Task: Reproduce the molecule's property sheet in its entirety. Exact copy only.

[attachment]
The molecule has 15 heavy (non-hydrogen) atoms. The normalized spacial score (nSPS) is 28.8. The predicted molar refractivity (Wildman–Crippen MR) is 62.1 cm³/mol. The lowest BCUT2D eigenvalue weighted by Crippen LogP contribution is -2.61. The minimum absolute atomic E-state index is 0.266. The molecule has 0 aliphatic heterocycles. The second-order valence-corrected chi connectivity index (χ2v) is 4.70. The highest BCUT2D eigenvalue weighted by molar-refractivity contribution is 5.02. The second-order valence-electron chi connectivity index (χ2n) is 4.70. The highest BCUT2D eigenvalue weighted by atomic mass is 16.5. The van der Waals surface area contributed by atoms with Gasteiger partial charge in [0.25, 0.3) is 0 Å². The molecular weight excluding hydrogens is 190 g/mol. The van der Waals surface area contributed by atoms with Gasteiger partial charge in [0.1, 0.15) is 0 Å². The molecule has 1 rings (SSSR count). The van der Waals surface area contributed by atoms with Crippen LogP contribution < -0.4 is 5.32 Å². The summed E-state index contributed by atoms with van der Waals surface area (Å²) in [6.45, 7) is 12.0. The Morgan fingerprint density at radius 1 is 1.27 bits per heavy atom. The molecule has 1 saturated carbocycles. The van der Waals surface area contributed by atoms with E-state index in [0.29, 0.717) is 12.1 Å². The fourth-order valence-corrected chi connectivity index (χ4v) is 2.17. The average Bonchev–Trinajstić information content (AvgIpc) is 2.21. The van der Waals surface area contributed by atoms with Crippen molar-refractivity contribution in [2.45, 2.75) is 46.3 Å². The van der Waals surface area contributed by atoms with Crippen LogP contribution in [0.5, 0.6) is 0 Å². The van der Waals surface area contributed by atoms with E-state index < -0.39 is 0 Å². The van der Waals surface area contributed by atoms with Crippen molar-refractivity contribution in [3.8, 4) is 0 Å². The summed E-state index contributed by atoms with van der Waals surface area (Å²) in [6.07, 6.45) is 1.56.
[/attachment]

The molecule has 15 heavy (non-hydrogen) atoms. The normalized spacial score (nSPS) is 28.8. The predicted molar refractivity (Wildman–Crippen MR) is 62.1 cm³/mol. The lowest BCUT2D eigenvalue weighted by Crippen LogP contribution is -2.61. The minimum absolute atomic E-state index is 0.266. The molecule has 0 aliphatic heterocycles. The second-order valence-corrected chi connectivity index (χ2v) is 4.70. The highest BCUT2D eigenvalue weighted by molar-refractivity contribution is 5.02. The second-order valence-electron chi connectivity index (χ2n) is 4.70. The highest BCUT2D eigenvalue weighted by atomic mass is 16.5. The van der Waals surface area contributed by atoms with Gasteiger partial charge in [0.25, 0.3) is 0 Å². The molecular weight excluding hydrogens is 190 g/mol. The van der Waals surface area contributed by atoms with Gasteiger partial charge in [0.1, 0.15) is 0 Å². The molecule has 1 rings (SSSR count). The van der Waals surface area contributed by atoms with Crippen LogP contribution < -0.4 is 5.32 Å². The summed E-state index contributed by atoms with van der Waals surface area (Å²) in [6.45, 7) is 12.0. The Morgan fingerprint density at radius 1 is 1.27 bits per heavy atom. The molecule has 1 saturated carbocycles. The van der Waals surface area contributed by atoms with E-state index in [0.29, 0.717) is 12.1 Å². The fourth-order valence-corrected chi connectivity index (χ4v) is 2.17. The average Bonchev–Trinajstić information content (AvgIpc) is 2.21. The van der Waals surface area contributed by atoms with Crippen molar-refractivity contribution in [2.45, 2.75) is 46.3 Å². The van der Waals surface area contributed by atoms with Crippen LogP contribution in [0.5, 0.6) is 0 Å². The van der Waals surface area contributed by atoms with E-state index < -0.39 is 0 Å². The van der Waals surface area contributed by atoms with Crippen molar-refractivity contribution in [3.8, 4) is 0 Å². The summed E-state index contributed by atoms with van der Waals surface area (Å²) in [6.07, 6.45) is 1.56.